The use of MSCs in the clinical trials and large animal models has much longer history as compared to that of hiPSCs. However, the delivery of MSCs led to only modest benefits for IHD patients, and the results remain controversial without involving a large number of patients.[29] There are many reasons that contribute to the ineffective efficacy. One of the potential reasons and deficiencies is that MSCs have a limited cardiogenic differentiation capacity. Therefore, hiPSCs have obvious advantages as stem cell source to efficiently generate functional cardiomyocytes in vitro and to enable further transplantation. The implementation of iPSC-CMs is still in its infancy stage, so most of the preclinical studies focus on the transepicardial injection in rodent,[30] swine,[31] and non-human primate[32] models. In most rodent models, the proximal left anterior descending (LAD) artery is permanently ligated, and then hiPSC-CMs with or without vascular cells are injected immediately or later (1 or 2 weeks after ligation). The animals are either immunodeficient or immunosuppressed due to the use of human/non-human primate cells. The injection of hiPSC derived cells promoted heart remuscularization and facilitated global functional recovery.[33] However, these results are normally based on short-term experiments (less than 8 weeks after ligation). For large animal models (i.e., swine and non-human primate), due to poor regeneration capacity, temporary occlusion of LAD coronary artery was usually conducted (18–60 min) and then myocardium was reperfused.[34] Positive results about cell survival and engraftment, and improvements in myocardial wall stress, metabolism, and contractile performance were reported after longer-term observation (several weeks to several months).[35] Both hiPSC-CMs and non-human primate iPSC-CMs had comparable therapeutic efficacy and were reported to be superior to injection of fibroblasts[36] and MSCs (in the rodent models).[31] In addition, the injection of hiPSC-CMs together with hiPSC derived vascular cells (i.e., hiPSC-SMCs and hiPSC-ECs) can further reduce cardiomyocyte apoptosis and enhance endogenous cell survival.[31] The hiPSC-CMs can also be combined/ encapsulated with hydrogel delivery system to improve cardiac function post myocardial infarction.[30]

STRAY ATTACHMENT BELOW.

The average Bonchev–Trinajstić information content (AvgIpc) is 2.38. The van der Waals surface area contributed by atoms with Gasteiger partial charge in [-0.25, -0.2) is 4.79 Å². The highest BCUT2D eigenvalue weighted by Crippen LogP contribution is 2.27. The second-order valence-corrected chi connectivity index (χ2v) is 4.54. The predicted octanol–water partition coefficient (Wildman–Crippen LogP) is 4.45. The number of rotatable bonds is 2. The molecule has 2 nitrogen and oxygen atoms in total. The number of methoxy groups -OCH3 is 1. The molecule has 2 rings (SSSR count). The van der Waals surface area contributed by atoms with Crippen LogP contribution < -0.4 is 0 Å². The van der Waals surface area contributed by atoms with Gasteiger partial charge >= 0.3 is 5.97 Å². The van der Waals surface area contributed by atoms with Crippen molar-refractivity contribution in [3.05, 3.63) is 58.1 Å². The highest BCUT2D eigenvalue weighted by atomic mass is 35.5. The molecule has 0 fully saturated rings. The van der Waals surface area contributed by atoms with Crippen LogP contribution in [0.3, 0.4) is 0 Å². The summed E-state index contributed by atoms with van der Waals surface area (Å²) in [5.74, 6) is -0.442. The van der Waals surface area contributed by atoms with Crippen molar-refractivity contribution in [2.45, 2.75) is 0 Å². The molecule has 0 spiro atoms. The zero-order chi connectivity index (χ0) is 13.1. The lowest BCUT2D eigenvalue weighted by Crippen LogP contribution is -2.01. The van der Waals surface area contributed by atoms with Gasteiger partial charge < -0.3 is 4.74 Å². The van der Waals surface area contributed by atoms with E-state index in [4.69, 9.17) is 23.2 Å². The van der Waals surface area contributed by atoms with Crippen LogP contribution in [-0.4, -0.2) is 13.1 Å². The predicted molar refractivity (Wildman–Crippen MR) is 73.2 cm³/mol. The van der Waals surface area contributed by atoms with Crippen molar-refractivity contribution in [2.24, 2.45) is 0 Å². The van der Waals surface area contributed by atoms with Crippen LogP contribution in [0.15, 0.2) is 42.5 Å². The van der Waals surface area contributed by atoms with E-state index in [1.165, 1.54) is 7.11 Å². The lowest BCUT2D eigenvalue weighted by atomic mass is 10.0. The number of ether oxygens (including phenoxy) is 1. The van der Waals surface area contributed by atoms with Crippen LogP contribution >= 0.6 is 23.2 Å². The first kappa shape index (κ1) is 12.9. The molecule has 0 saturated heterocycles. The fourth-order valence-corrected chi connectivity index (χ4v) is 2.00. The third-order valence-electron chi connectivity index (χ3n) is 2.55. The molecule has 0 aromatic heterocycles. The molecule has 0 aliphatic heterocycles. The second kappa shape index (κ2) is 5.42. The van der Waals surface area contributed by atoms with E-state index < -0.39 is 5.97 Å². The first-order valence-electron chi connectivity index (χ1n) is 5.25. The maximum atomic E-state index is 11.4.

Engineered cardiac patches

Although cell delivery/injection-based strategies have demonstrated some efficacy in attenuating progressive myocardial damage and in some functional recovery, the injected single cells suffer from several major drawbacks like low cell survival and engraftment rate and unknown cell fate. Therefore, another alternative strategy is to develop engineered cardiac patch that can be locally implanted to the surface of infarcted area (Figure 2).[37] Various biomaterials and tissue engineering technologies have been used to generate the engineered cardiac patches. These techniques include molding fibrin/collagen-based hydrogels,[38] electrospun polymeric meshes [39], stacked cell sheets[40], and 3D printed/bioprinted constructs.[41] As compared to single hiPSC-CM injection, engineered cardiac patches have several advantages. First, the biomaterials and 3D structures provide biomimetic microenvironments for hiPSC-CMs and increase cell-cell and cell-matrix interaction. Second, many other cell types, like fibroblasts and hiPSC derived vascular cells can be incorporated to improve the contractility and angiogenesis. Third, mechanical and/or electrical stimulation can be applied to facilitate hiPSC-CM maturation. For example, electronic cardiac patch was fabricated by embedding gold electrodes in thin mesh, integrating with electrospun meshes, and further seeding neonatal rat CMs and cardiac fibroblasts.[42] Fourth, the engineered cardiac patches can be fabricated with clinically relevant size and controlled structure (like fiber orientation).[43] Fifth, various therapeutic factors can also be incorporated within cardiac patch to promote vascularization, maturation, or synergistically improve heart functions.